People who haven’t ventured past it will think that I’m crazy for saying this, but when you’re visiting Slovenia, you can skip Lake Bled.
Sure, if the weather is nice, you may want to walk around it and snap some pictures, but the real beauty awaits 26 kilometers (16 miles) to the southwest.
After driving past and/or around Lake Bled, many people are taken aback by the magnificent beauty of Lake Bohinj. Less known than Bled, Bohinj is bigger, quieter and, most importantly, much more authentic than touristy Bled.
This post is not meant to add to the Bled-Bohinj discussion, though, so I’ll stop comparing now. Instead, let’s focus on the highlights of Bohinj.
A Diverse Region
Bohinj is a collection of villages in and around an expansive valley in the Julian Alps, which, incidentally, are named after Julius Caesar. Made up of the Upper and Lower Bohinj Valleys, this glacial valley is approximately 20 kilometers (12.5 miles) long and 5 kilometers (3 miles) wide. Located in the heart of spectacular Triglav National Park, it is enclosed by the Lower Bohinj Mountains on both flanks and the Triglav Mountain Range in the north—Mount Triglav is the highest mountain in Slovenia.
The valley is glacial in origin and, with the use of some imagination, resembles an inland fjord. The valley is deep, the flanking mountains rising steeply toward the sky. The main natural feature in Bohinj is beautiful Lake Bohinj, the largest permanent lake in Slovenia.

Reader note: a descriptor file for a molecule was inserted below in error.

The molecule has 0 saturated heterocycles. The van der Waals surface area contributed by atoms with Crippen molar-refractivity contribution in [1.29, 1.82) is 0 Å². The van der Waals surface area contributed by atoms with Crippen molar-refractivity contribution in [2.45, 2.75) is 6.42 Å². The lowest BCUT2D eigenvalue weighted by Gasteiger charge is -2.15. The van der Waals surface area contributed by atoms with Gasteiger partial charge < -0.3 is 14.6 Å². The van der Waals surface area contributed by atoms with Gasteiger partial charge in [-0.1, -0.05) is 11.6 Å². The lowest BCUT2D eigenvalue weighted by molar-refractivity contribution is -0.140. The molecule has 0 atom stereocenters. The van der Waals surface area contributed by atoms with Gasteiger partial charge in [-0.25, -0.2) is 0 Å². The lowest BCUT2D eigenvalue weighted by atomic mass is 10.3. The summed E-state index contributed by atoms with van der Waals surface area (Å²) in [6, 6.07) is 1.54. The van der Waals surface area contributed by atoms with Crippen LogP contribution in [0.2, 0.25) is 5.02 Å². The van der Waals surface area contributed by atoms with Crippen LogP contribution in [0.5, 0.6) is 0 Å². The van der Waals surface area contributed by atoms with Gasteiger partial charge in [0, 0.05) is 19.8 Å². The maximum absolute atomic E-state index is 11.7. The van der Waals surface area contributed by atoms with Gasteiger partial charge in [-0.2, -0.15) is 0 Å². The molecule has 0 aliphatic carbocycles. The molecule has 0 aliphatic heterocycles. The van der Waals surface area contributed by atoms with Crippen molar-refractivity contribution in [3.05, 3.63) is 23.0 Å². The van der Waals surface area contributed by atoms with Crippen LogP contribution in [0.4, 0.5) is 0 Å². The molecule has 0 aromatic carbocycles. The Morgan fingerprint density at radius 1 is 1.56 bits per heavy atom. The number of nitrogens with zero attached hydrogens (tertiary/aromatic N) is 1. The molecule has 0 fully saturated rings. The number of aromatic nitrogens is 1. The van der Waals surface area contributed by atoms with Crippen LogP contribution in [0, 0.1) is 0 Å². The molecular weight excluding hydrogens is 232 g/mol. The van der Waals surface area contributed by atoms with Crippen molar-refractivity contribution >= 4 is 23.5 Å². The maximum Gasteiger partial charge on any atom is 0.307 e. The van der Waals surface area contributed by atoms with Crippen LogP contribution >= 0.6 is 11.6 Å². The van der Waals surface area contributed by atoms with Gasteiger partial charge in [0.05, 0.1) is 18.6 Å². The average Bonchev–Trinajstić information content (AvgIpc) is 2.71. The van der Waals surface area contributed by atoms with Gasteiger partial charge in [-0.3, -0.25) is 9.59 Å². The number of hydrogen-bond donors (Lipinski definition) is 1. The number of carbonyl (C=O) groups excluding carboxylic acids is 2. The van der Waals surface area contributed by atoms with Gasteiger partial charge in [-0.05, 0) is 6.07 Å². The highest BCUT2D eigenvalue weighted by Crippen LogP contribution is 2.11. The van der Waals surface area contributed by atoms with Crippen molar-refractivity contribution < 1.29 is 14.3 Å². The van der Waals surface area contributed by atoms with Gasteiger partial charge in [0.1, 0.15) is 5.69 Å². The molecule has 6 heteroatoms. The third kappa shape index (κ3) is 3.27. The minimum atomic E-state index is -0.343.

Many people make the mistake to assume that Bohinj is just one town in the Julian Alps, while, in fact, it is a collection of 24 villages and towns—some small, some larger, but all of them extremely atmospheric.
Bohinj is more than the village-dotted valley, though. It is much larger, encompassing the Upper and Lower Bohinj Valleys, the valley of Nomenj, Lake Bohinj, the Triglav Mountain Range and the Jelovica and Pokljuka plateaus. This variety in landscapes is what makes it such a great destination—things to do and see are as varied as the natural features. This is a place to go hiking, skiing, cycling, kayaking, rock climbing and horseback riding, among many other outdoor pursuits.
When it comes to culture, Bohinj has its fair share of that too, with its picturesque churches, history of alpine farming and artisanal products.
We spent four days in Bohinj—four rainy days, unfortunately—which was by no means enough time to do everything there is to do in the area. It was, however, long enough to see all main attractions and take part in a couple of outdoor activities. We were shown around by guide Grega Šilc, who runs the adventure tour company, Hike & Bike.
I would definitely recommend staying at least a week, though. Two weeks would be even better to fully enjoy all Bohinj has to offer. Bohinjska Bistrica is the biggest town in Bohinj and makes for an excellent place to use as a base. We stayed at welcoming Hotel Tripič.
Just to get you started, I have listed the main attractions in Bohinj below. All these places can be visited in one week or less, but, again, it would be much better to allow more time.
8 Highlights of Bohinj
The pearl of the Julian Alps, Lake Bohinj is one of the prettiest lakes in Europe. Surrounded by towering mountain ranges, characterized by crystal-clear water and its shore adorned by a gorgeous church (see below), this lake is one of Slovenia’s most spectacular highlights. The lake is the largest permanent lake in the country, measuring 4.2 kilometers (2.6 miles) long, 1 kilometer (0.6 miles) wide and 45 meters (148 feet) deep. Lake Bohinj is a great place for canoeing and kayaking—Hostel Pod Voglom organizes rafting and kayaking adventures on Lake Bohinj and the Sava Bohinjka River.